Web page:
The one essential of liberalism is the dialectical solution of all political problems: that is their solution through the statement of opposing views and their free discussion until, beneath this opposition, their supporters have discovered some common ground on which to act. [3]            The outward characteristic of all liberalism is the fact that it permits the free expression of opinion, no matter what the opinion may be, on all political questions. This attitude is not toleration; it is not the acquiescence in an evil whose suppression would be a greater evil; it is not a mere permission but an active fostering of free speech, as the basis of all healthy political life.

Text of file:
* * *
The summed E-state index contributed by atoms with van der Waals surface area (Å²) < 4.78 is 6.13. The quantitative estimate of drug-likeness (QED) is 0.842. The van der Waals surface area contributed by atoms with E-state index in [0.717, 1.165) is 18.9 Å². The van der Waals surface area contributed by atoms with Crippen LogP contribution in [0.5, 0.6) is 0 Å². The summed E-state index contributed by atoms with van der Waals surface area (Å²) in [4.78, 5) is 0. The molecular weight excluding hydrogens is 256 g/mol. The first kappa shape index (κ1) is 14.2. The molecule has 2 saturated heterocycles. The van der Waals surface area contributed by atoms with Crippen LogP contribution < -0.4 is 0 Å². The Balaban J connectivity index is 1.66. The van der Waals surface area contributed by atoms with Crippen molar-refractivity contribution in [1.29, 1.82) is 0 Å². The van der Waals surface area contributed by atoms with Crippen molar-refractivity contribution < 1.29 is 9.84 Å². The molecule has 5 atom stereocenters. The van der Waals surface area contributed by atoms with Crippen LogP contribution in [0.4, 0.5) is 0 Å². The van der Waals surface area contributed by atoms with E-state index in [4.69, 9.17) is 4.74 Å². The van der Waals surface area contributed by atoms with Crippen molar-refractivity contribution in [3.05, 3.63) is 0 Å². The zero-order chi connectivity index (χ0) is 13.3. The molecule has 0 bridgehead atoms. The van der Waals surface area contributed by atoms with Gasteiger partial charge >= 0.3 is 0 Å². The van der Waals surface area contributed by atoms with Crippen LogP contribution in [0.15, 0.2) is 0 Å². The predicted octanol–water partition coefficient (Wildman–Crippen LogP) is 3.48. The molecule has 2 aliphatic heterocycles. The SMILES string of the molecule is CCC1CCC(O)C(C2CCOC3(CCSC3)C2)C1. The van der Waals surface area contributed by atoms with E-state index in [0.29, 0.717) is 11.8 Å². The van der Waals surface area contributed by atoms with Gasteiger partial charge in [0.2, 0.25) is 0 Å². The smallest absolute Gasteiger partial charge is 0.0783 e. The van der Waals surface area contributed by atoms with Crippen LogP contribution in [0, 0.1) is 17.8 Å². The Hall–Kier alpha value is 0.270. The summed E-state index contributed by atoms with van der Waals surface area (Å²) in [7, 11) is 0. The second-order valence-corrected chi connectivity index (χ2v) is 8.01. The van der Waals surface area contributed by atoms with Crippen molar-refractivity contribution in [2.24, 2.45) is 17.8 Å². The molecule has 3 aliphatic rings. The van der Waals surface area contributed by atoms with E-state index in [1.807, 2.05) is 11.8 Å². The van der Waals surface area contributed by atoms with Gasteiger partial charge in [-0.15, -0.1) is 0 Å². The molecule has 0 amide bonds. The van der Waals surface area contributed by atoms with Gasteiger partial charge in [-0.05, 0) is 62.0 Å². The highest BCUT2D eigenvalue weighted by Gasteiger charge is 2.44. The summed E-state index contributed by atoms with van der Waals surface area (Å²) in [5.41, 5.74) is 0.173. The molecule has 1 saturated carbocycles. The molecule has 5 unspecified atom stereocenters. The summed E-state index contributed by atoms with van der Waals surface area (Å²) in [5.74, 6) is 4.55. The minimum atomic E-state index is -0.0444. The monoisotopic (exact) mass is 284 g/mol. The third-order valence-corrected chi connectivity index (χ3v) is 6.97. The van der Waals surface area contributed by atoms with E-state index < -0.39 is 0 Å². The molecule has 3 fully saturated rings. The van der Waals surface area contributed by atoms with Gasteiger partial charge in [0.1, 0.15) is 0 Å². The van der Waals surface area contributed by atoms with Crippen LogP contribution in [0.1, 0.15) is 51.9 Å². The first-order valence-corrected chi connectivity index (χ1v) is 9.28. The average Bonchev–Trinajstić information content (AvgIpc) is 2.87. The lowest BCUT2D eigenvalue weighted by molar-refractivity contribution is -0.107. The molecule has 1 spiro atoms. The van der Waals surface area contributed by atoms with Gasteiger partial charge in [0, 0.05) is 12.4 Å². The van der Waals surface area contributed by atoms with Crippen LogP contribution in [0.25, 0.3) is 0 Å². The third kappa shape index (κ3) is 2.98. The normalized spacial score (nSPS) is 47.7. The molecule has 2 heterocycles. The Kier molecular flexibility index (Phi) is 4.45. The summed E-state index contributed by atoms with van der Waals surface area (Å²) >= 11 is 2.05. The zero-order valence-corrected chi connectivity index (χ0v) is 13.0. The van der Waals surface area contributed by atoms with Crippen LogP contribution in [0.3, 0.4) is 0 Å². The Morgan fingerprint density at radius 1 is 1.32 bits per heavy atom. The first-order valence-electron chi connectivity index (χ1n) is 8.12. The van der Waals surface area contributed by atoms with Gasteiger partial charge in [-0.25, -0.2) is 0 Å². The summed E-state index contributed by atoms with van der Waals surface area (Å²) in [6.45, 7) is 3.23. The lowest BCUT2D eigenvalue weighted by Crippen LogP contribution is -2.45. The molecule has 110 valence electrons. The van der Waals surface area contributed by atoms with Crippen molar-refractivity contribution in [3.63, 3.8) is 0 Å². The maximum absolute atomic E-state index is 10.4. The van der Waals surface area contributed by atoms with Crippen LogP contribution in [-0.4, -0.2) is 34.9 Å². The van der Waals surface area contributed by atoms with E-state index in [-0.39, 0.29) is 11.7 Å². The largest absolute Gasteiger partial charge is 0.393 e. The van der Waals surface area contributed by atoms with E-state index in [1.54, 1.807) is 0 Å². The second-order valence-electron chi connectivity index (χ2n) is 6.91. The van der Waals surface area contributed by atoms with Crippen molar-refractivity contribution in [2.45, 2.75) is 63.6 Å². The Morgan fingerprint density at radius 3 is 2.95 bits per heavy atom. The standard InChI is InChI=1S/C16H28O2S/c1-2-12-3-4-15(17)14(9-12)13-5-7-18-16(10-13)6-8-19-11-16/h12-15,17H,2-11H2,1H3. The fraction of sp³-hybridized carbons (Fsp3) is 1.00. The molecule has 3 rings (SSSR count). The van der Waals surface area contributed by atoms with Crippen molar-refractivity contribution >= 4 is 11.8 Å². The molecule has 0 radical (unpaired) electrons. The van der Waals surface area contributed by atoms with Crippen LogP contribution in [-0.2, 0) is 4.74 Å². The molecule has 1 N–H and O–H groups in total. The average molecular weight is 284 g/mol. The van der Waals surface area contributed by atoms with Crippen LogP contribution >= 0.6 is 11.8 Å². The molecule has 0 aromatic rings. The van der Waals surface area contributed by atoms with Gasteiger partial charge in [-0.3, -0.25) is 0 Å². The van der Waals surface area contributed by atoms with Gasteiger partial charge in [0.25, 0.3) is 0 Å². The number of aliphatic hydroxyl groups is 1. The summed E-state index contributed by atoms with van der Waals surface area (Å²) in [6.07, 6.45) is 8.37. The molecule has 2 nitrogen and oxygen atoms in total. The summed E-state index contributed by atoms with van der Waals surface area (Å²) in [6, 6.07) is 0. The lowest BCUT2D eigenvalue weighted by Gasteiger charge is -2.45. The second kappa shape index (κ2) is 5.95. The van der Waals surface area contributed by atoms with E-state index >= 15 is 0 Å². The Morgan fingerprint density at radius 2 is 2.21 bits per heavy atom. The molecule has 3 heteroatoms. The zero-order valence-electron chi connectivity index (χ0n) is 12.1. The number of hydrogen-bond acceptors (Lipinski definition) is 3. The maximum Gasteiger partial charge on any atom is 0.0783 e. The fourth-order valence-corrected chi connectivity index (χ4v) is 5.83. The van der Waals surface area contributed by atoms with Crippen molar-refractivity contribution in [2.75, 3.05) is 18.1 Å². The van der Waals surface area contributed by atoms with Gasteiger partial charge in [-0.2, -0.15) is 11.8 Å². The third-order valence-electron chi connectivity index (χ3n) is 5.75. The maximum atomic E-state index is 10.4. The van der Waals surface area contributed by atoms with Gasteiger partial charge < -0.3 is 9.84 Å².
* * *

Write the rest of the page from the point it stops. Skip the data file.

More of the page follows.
. . . . 

            There are certain conditions under which alone liberalism can flourish. It is not the best method of government for a people at war or in a state of emergency: for then silence and discipline are demanded of the subject, bold and resolute command of the ruler. It is not the best method for a people internally rotten with crime and violence: there, a strong executive is the first thing needed; force must be met by force. Therese restrictions, however, do not amount to criticisms of liberalism on its own ground. It professes to be a political method, that is, a method by which a community desiring a solution for its own political problems can find one. War is not a part of politics, but the negation of politics, a parasitic growth upon political life. [4]

. . . .